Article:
Markus Winkler flipped the East End’s District 17 from Republican to Democrat in November when he defeated longtime Councilman Glen Stuckel, who served for more than 15 years.
Winkler lives in Anchorage and is a project manager for FedEx, where he pays special attention to how the company uses advanced technologies such as artificial intelligence and automation. He is also interested in how the emergence of these technologies will affect the workforce at his company and across the city.
The new Metro Council members will be sworn into office on Jan. 7, 2019. You can listen to my conversation with Winkler in the player above.
Who else would you work with to make actual, near-term changes that could affect workers in Louisville?
There are four groups that have to align: It’s city leadership, both through the Mayor and the Metro Council. It’s our business leadership. It is JCPS leadership, potentially through technical and trade education. And it is community and faith-based groups because in some areas we also have to provide cultural support to solve some of these issues.
When people in your district talk to you about their concerns with employment, what do they say?
We have some business owners there and their inability to find labor is the number one challenge that our business community has. As there is a shortage of labor, employers have to fill that somehow and what is increasingly happening is that labor gets supplanted by technology. People see that happening and it’s not a leap to see how that creeps into other industries and how it moves further and further up the value chain in terms of the type of work that it’s going to supplant.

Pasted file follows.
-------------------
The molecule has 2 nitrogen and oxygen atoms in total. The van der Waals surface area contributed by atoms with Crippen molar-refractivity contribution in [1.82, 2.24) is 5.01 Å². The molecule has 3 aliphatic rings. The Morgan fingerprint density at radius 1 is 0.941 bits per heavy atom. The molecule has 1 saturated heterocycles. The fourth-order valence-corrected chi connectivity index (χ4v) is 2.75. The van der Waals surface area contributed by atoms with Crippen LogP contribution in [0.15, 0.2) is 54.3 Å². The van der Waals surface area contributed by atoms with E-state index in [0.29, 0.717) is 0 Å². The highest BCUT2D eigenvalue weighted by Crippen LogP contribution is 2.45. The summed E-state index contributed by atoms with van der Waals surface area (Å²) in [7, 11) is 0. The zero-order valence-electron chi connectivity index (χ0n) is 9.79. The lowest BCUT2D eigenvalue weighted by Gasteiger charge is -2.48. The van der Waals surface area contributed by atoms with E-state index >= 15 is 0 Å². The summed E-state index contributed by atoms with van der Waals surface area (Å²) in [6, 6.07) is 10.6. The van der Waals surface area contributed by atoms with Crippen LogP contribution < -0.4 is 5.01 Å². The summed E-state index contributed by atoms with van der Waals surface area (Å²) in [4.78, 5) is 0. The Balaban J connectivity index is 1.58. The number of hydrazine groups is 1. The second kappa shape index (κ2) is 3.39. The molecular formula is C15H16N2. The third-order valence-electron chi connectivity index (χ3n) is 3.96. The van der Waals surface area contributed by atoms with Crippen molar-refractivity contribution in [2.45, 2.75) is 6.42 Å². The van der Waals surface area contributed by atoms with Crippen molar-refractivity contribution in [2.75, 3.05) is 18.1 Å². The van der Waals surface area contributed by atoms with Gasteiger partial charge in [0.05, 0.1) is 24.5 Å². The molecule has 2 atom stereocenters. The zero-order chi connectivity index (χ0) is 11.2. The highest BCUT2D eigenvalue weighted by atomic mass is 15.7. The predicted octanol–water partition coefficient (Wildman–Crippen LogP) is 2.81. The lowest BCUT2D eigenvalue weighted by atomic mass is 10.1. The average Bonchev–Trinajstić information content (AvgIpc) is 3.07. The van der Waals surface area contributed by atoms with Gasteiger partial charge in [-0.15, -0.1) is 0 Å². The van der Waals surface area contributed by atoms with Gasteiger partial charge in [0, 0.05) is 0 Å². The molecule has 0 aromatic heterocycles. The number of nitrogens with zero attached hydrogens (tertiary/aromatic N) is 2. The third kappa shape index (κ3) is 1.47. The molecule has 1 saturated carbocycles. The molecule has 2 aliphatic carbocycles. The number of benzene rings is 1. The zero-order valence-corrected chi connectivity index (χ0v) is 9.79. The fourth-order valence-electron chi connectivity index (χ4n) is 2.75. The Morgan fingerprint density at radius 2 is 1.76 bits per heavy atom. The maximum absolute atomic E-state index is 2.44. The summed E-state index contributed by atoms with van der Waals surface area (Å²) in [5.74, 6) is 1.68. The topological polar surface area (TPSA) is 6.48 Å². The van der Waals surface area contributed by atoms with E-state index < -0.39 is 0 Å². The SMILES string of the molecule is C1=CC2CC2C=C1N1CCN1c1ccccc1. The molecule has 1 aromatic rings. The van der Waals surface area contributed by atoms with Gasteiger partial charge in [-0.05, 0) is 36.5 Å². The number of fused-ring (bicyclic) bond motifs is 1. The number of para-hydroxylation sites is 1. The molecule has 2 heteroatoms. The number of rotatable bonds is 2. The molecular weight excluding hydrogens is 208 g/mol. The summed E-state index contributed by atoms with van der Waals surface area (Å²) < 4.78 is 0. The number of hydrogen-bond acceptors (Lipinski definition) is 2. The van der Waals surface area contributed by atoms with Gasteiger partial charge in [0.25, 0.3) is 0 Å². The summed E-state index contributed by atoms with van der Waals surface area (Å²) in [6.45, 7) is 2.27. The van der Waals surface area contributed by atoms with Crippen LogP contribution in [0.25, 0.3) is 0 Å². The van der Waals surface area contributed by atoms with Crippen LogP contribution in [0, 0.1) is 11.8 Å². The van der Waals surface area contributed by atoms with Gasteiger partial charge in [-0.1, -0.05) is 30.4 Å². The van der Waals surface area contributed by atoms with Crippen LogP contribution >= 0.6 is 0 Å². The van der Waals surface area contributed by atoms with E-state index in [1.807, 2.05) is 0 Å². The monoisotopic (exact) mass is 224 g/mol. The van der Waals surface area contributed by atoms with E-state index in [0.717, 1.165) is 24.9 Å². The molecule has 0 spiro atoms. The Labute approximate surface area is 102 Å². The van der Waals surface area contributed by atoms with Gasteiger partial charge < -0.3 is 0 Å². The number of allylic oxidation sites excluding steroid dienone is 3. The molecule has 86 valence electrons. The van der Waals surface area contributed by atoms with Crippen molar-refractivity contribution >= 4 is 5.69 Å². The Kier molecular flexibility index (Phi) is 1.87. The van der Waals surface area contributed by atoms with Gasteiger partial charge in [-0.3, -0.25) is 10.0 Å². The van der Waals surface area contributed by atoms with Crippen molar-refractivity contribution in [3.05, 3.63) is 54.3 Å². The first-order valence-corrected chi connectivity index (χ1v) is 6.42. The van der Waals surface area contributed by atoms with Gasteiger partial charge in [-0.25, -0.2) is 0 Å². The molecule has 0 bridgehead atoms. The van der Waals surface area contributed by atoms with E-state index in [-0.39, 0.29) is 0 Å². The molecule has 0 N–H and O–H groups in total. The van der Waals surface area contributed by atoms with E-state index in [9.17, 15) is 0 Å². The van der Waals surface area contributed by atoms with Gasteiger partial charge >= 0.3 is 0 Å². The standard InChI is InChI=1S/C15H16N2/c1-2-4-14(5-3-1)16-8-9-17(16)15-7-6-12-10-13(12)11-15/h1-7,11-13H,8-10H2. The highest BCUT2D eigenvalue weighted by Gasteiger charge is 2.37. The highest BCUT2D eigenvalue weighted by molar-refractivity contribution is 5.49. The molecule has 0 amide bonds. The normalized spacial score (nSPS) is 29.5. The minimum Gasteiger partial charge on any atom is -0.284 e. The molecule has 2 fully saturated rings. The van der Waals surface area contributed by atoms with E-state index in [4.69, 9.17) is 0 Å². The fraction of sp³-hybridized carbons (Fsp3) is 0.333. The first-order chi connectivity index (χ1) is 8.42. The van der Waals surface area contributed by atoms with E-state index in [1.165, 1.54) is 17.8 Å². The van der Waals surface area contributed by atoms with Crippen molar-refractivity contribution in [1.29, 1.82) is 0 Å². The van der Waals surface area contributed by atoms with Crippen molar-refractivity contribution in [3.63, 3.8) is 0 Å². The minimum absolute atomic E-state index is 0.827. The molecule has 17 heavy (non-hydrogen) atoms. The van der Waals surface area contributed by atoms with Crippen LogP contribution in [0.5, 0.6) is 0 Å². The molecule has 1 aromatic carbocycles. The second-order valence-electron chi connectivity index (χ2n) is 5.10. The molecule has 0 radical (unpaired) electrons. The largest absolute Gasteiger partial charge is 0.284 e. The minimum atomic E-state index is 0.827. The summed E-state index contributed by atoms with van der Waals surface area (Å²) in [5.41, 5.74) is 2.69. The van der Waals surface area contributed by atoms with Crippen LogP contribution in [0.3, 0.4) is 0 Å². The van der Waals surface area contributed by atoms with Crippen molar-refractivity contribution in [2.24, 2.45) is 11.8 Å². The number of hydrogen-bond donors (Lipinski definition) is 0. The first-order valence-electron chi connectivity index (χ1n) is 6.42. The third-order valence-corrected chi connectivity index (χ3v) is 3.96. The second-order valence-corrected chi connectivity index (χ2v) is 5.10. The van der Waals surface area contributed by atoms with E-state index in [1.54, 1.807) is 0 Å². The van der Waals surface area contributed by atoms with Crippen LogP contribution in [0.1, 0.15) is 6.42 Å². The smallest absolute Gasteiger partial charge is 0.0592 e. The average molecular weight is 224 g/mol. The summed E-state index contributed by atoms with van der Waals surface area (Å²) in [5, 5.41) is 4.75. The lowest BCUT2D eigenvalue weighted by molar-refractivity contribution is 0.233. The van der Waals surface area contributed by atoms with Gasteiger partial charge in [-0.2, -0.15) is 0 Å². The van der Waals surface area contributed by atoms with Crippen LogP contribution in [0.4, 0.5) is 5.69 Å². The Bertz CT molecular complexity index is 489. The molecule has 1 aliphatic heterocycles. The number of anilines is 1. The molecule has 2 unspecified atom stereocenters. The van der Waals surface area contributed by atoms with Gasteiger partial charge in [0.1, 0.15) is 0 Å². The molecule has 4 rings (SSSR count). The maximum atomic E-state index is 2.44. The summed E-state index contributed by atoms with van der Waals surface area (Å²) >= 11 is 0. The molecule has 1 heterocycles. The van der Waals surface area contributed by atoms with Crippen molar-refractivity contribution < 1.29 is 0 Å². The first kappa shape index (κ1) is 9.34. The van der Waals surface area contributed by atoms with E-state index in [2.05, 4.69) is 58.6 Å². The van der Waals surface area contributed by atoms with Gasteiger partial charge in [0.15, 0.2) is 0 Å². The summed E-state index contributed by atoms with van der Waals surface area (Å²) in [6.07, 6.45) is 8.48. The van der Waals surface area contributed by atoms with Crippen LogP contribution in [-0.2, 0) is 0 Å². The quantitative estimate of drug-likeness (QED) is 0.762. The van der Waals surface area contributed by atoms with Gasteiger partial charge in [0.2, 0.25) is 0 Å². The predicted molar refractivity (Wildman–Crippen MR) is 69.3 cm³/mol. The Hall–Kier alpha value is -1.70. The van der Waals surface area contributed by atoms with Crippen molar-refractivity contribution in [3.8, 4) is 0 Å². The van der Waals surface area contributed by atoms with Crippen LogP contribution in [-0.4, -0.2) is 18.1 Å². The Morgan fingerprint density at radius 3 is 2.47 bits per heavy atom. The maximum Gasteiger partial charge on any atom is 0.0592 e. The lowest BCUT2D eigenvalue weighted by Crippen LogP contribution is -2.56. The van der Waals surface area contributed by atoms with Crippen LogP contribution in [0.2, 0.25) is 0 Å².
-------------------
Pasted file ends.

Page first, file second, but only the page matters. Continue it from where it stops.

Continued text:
How can the government be thinking about these technologies, both in terms of how it will affect the workforce as well as its own functioning?
The issues with our pension crisis are well-known, so having fewer and fewer private-sector workers and a larger and larger public-sector workforce is not a sustainable solution, and so as these technologies get deployed and reshape the way that we work in general, those impacts are bound to come into the public sector as well. And we don’t need to fear them, we just need to understand how do you find that balance and how do you help shift your workforce to higher level work. But that requires investments in the workforce to make sure that they have the skill sets for the type of work that will be here and will be in demand.
This interview has been edited for length and clarity.